Hello sumo fans! I’m on my way to Japan to experience sumo in Fukuoka. As you may be a person thinking about doing the same, I want to share with you the story of how I put this trip together. It may give you some ideas on how to construct your own trip! I’ll talk more about the basho experience itself in a later post.
Booking the flight
Typically, as an international visitor to Japan, you’re going to fly into one of the main international airports – for example Haneda, Narita, or Osaka Kansai – and catch a connecting flight to Fukuoka (it is less likely, but also possible that you may be able to fly into Nagoya). Fukuoka Airport is served by Japanese international carriers ANA and Japan Airlines, a handful of international carriers from around the region and world, and a number of low-cost domestic carriers such as JetStar, Peach and StarFlyer. It’s possible that the best, or lowest cost combination of flights includes multiple airlines or an overnight stopover in Tokyo or Osaka (which is never a bad thing). I recommend playing around with Google Flights in order to find the best result from your city. Before you book, however, I recommend taking advantage of one of the site’s best features – the ability to save and track a fare. While there is always a risk that your fare will go up, it’s possible also that you can take advantage of sales or trends to save money. I tracked my flight for the upcoming Haru basho for 47 days before booking it, and ended up saving $300 on the original fare – but more on that in a future post.
For the Kyushu basho, I decided I wanted to take a very unorthodox route. This will almost certainly not apply to you, unless you are a glutton for punishment and like obscure airplane routes that have you crossing the Pacific Ocean at among its widest points in a relatively small plane. I decided I wanted to cross-off a bucket list item and take United’s Island Hopper route, an old US government essential air service route that serves Micronesia and delivers things like mail and groceries and brings some of our friends in the military to their outposts. It even has an on-board mechanic that you can talk to. The Island Hopper travels from Honolulu to Guam, where United operates a hub which connects to several destinations in Japan, including Fukuoka.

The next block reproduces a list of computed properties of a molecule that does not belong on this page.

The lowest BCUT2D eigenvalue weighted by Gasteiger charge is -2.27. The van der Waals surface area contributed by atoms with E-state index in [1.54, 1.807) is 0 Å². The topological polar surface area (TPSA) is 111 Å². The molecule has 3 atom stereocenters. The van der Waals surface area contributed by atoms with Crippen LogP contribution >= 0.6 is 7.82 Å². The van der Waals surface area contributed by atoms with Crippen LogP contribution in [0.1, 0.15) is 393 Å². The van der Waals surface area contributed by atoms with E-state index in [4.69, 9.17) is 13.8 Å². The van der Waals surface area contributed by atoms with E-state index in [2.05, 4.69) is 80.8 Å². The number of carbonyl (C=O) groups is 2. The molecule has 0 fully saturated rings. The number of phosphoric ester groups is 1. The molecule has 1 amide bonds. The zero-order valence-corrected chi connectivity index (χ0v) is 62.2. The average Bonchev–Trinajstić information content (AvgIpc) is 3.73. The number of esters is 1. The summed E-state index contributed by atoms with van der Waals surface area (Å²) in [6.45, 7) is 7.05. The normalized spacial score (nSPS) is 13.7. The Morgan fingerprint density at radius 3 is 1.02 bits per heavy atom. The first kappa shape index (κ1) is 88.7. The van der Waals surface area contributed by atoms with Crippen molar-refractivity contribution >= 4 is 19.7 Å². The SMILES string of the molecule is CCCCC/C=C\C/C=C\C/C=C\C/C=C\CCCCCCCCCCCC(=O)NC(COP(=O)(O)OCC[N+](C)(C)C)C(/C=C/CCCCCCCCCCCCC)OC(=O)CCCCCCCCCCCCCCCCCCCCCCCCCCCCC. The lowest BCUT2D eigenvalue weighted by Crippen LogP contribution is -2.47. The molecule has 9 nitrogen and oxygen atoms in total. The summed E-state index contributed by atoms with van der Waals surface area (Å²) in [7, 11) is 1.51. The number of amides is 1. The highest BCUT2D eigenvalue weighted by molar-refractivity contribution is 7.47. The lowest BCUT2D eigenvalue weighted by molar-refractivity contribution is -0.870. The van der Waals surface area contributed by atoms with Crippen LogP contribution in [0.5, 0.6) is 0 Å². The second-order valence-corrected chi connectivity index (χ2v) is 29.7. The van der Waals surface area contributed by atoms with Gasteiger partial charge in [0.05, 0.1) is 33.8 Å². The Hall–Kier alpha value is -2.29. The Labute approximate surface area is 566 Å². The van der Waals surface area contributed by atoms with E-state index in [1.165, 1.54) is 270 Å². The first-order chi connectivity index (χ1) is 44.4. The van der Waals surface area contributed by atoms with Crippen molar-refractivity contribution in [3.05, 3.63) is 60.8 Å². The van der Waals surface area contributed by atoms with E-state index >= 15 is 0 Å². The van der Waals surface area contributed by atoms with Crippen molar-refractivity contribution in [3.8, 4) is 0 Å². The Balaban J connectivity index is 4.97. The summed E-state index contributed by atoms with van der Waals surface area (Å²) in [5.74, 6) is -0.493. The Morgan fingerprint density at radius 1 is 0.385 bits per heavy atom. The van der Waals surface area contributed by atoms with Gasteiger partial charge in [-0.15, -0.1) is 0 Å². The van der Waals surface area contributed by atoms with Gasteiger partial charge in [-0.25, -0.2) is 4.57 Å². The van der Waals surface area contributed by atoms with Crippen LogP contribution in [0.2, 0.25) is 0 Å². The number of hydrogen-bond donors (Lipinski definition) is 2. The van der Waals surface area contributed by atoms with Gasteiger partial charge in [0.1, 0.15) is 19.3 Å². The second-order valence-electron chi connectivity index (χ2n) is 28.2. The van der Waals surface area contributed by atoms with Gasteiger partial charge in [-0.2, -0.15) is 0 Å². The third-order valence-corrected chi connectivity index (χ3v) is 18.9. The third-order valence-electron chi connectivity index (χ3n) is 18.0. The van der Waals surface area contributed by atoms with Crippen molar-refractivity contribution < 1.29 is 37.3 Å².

After I spend some time at the basho, I’m going to hang out in Japan for another week with friends, so the overall super-hacked-together trip looks something like this, but still actually cost me less than I once paid for a normal nonstop flight from New York to Tokyo a few years back. This is the magic of Google Flights:
Booking the stay
I have booked virtually every type of property there is to book in Japan, from western style hotels to Japanese style hotels to actually renting an apartment from a broker (which is not easy). This time, I opted for a local “business style” hotel I found with a cheap nightly rate on Kayak, before I cancelled said reservation and switched to a local Airbnb. The Airbnb is located in Hakata Ward and while it is slightly less accessible to the train (approximately an 8 minute walk), I ended up saving even more money and getting a much larger apartment that’s fit for 3 people – more spacious than the average Japanese hotel room. While a run of the mill hotel in Tokyo with a small room during the Natsu basho during tourist season could go for $200 a night (deals, certainly, can be had), the beauty of the Fukuoka region is that not only are hotels much cheaper, but you can stay in a Japanese style apartment, which can be had for less than $80 per night:
Again, it is possible to get even lower prices depending where you’re willing to compromise (area, amenities, etc).
Buying the tickets
As I have done in the past, I used BuySumoTickets.com for my ticket purchases for this tournament, and got a discount on international shipping for being a repeat customer. It’s no secret if you’re a punter in the sumo world that the demand for tickets has been incredible over the past couple of years, and BuySumoTickets has certainly felt the strain. I managed to score tickets to two days of sumo (Days 6 & 7), with one of my tickets being downgraded to a lower section. You should anticipate if you use a 3rd party broker that the section you request may not always be available due to demand. That being said, I am obviously very thankful for the BuySumoTickets crew, and their ability in situations of overwhelming demand to make sure those of us coming from areas outside of Japan, and who may not have the best Japanese language ability, are able to score tickets to the basho.